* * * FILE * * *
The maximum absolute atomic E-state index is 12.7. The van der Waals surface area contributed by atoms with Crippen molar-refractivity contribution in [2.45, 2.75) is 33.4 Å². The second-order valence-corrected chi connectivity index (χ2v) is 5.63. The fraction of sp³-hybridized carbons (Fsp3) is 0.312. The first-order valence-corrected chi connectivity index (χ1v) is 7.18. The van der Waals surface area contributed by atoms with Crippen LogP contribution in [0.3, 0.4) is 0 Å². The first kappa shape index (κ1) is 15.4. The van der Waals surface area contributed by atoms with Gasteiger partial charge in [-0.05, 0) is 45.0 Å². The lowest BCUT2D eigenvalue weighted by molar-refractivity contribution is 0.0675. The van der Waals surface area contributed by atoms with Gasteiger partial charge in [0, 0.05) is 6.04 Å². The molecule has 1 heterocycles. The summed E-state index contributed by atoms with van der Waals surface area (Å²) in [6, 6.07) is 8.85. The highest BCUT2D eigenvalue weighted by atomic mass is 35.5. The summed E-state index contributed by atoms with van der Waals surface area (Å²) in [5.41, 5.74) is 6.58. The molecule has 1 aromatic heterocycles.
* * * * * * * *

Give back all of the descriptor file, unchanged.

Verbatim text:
The maximum absolute atomic E-state index is 12.7. The van der Waals surface area contributed by atoms with Crippen molar-refractivity contribution in [2.45, 2.75) is 33.4 Å². The second-order valence-corrected chi connectivity index (χ2v) is 5.63. The fraction of sp³-hybridized carbons (Fsp3) is 0.312. The first-order valence-corrected chi connectivity index (χ1v) is 7.18. The van der Waals surface area contributed by atoms with Crippen LogP contribution in [0.3, 0.4) is 0 Å². The first kappa shape index (κ1) is 15.4. The van der Waals surface area contributed by atoms with Gasteiger partial charge in [-0.05, 0) is 45.0 Å². The lowest BCUT2D eigenvalue weighted by molar-refractivity contribution is 0.0675. The van der Waals surface area contributed by atoms with Gasteiger partial charge in [0, 0.05) is 6.04 Å². The molecule has 1 heterocycles. The summed E-state index contributed by atoms with van der Waals surface area (Å²) in [6, 6.07) is 8.85. The highest BCUT2D eigenvalue weighted by atomic mass is 35.5. The summed E-state index contributed by atoms with van der Waals surface area (Å²) in [5.41, 5.74) is 6.58. The molecule has 1 aromatic heterocycles.